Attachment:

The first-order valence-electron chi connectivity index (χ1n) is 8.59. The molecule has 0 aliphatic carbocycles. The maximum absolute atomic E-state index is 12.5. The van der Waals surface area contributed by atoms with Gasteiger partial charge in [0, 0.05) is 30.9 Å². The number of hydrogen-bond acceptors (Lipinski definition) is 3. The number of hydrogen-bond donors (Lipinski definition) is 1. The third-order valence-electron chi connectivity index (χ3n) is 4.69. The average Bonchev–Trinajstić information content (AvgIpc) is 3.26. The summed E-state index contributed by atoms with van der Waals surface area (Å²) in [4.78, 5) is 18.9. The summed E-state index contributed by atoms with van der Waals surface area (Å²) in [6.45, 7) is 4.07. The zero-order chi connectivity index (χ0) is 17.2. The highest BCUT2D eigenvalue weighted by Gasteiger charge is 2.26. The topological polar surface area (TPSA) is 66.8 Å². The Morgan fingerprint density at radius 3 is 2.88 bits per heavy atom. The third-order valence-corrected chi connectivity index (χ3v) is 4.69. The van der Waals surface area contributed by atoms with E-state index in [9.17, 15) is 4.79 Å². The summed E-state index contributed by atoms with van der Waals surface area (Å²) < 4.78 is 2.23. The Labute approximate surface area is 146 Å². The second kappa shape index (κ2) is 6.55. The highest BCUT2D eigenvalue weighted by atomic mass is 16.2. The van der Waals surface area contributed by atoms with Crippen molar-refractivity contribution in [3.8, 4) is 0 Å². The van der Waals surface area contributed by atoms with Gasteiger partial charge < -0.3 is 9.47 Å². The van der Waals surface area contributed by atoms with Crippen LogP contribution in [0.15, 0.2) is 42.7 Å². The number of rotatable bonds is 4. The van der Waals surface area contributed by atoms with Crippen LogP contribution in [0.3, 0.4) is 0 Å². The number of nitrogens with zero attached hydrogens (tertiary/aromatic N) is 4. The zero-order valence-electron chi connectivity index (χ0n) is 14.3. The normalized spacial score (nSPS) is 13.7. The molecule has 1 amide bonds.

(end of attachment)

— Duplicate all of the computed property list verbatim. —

The first-order valence-electron chi connectivity index (χ1n) is 8.59. The molecule has 0 aliphatic carbocycles. The maximum absolute atomic E-state index is 12.5. The van der Waals surface area contributed by atoms with Gasteiger partial charge in [0, 0.05) is 30.9 Å². The number of hydrogen-bond acceptors (Lipinski definition) is 3. The number of hydrogen-bond donors (Lipinski definition) is 1. The third-order valence-electron chi connectivity index (χ3n) is 4.69. The average Bonchev–Trinajstić information content (AvgIpc) is 3.26. The summed E-state index contributed by atoms with van der Waals surface area (Å²) in [4.78, 5) is 18.9. The summed E-state index contributed by atoms with van der Waals surface area (Å²) in [6.45, 7) is 4.07. The zero-order chi connectivity index (χ0) is 17.2. The highest BCUT2D eigenvalue weighted by Gasteiger charge is 2.26. The topological polar surface area (TPSA) is 66.8 Å². The Morgan fingerprint density at radius 3 is 2.88 bits per heavy atom. The third-order valence-corrected chi connectivity index (χ3v) is 4.69. The van der Waals surface area contributed by atoms with E-state index in [9.17, 15) is 4.79 Å². The summed E-state index contributed by atoms with van der Waals surface area (Å²) < 4.78 is 2.23. The Labute approximate surface area is 146 Å². The second kappa shape index (κ2) is 6.55. The highest BCUT2D eigenvalue weighted by atomic mass is 16.2. The van der Waals surface area contributed by atoms with Crippen molar-refractivity contribution in [3.8, 4) is 0 Å². The van der Waals surface area contributed by atoms with Gasteiger partial charge < -0.3 is 9.47 Å². The van der Waals surface area contributed by atoms with Crippen LogP contribution in [0.15, 0.2) is 42.7 Å². The number of rotatable bonds is 4. The van der Waals surface area contributed by atoms with Crippen LogP contribution in [0.3, 0.4) is 0 Å². The number of nitrogens with zero attached hydrogens (tertiary/aromatic N) is 4. The zero-order valence-electron chi connectivity index (χ0n) is 14.3. The normalized spacial score (nSPS) is 13.7. The molecule has 1 amide bonds.